DiversityBlog Category Archive
Insights on diversity recruiting, diversity talent acquisition initiatives, and diverse talent at the senior executive level by The Good Search CEO Krista Bradford. Best Practices on ensuring equal opportunity for women executives, Black/African American executives, and Hispanic/ Latino executives, and other underrepresented professionals
Women are largely missing from the list of speakers at far too many technology conferences.
The empowerment of women does not begin in the C-Suite. It starts in childhood in the classroom. First Lady Michelle Obama has spoken extensively on the subject, reminding us that equal opportunity begins with a girl’s right to learn.
By depending their own networks — when one’s own networks tend to be homogenous — boards of directors perpetuate the white male status quo. The utter irony is that they are perpetuating the status quo when the members of those boards are among the most politically progressive and enlightened leaders of the free world.
Some business leaders stick their heads in the sand, wishing conversations about diversity didn’t have to happen. But avoidance doesn’t work. Diversity is here to stay. So the question becomes how best to talk about diversity to ensure equal opportunity when race, ethnicity and gender are so very . . . personal.
Forbes Contributor Niall McCarthy writes, “There is still a considerable disparity in what men and women earn across the developed world. Research by the OECD has shown just how pronounced the gender pay gap really is.”
While African-Americans comprise 13% of the U.S. population, just 1% of coders at Google, Facebook, and other leading Silicon Valley tech companies are black. If it is so very hard for Silicon Valley companies to hire deserving black coders, you can draw straight line from that gap up to the lack of diversity at the senior executive level.
I’ve been chewing on it a while. I’ve had something I’ve wanted to say. Executive search firm diversity matters. I know it is impolitic to discuss issues with one’s own industry. I am fully aware it is so much safer to remain silent (and boring). But truth is the executive search firm business lacks diversity.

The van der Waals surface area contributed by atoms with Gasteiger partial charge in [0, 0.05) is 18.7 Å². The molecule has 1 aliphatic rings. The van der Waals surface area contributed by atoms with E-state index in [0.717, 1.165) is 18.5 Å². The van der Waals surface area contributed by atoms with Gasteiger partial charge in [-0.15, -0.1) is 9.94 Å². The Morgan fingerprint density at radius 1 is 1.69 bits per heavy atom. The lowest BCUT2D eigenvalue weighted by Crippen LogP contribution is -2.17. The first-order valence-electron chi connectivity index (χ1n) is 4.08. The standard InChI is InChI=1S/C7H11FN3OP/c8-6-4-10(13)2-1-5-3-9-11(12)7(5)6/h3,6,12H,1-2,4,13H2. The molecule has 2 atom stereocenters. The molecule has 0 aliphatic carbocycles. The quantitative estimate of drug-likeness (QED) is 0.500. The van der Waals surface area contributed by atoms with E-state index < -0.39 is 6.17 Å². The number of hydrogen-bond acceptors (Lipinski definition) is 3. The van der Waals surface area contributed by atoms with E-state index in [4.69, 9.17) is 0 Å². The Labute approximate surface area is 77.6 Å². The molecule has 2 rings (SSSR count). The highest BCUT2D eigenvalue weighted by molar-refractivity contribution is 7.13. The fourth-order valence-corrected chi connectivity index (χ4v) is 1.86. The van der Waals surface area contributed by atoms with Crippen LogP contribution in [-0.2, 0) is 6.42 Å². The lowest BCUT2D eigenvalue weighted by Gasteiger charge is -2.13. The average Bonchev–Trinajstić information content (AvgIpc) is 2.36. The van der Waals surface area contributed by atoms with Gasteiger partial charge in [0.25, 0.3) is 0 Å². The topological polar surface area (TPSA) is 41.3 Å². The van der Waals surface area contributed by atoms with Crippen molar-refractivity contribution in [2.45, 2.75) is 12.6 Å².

Does a lack of search firm diversity perpetuate a lack of diversity at the companies they serve?
At the time, it seemed a reasonable question to ask.
The lates Women in Tech Infographic finds that the number of women in tech are growing 238% faster than men — that according to data from the top 8 tech companies.
Smack dab in the middle of Devon’s second maternity — about the time many working mothers at the partner level feel unrelenting pressure to cut their family leave short — founder Scott Maxwell advised her to stay the course. He pointed out that she had an opportunity to “be the example” for the other women in her wake.
Actor Bradley Cooper has a way of taking a woman’s breath away. But now he’s topped himself. LennyLetter is reporting How Bradley Cooper Is Helping His Female Co-Stars Negotiate Higher Pay.
Best Buy offers us a lesson in gender diversity. The best man for a job is a woman, times three. 3 women executives have saved the day by saving Best Buy — when retail turnarounds are not for the faint of heart.
The study managed to tease out the reason why gender diversity progress has been so hard. In a nutshell, we’ve grown comfortable with the status quo. So we actually believe if we have one or two women on an executive team, we’ve got diversity covered. We can’t fix something if we don’t believe it to be a problem.
A woman CTO is said to be “overly emotional” because she “loves her job and her team”.
A women EVP “has a chip on her shoulder” because she noted all senior executives at her company are white and male.
If gender bias is an unintended consequence of job opportunity ad-targeting, it means women executives and women technologists are at a disadvantage more than previously imagined. Women make less than men, on average, in their current workplaces. But that’s not all. Their future is also shortchanged . . .
The study documents how Yahoo CEO Marissa Meyers and Facebook COO Sheryl Sandberg are the exceptions, not the rule. While women have made significant progress over the past dozen-and-a-half years, when you compare Silicon Valley public companies to large public companies not counted among the SV150, the difference is vast.
Take a close look at Barbie and think about how warped her physical dimensions are. She is so thin that she’d be classified as anorexic. In fact, her dimensions literally would cripple her.
According The Status of Women in the U.S. Media 2013 published by The Women’s Media Center, women executives will not reach leadership parity with men in government/politics, business, entrepreneurship and nonproﬁts until 2085 . To put the year 2085 into context: I will be dead by then. Unless my now college-aged daughter lives to the ripe old age of 105, she will be dead by then as well.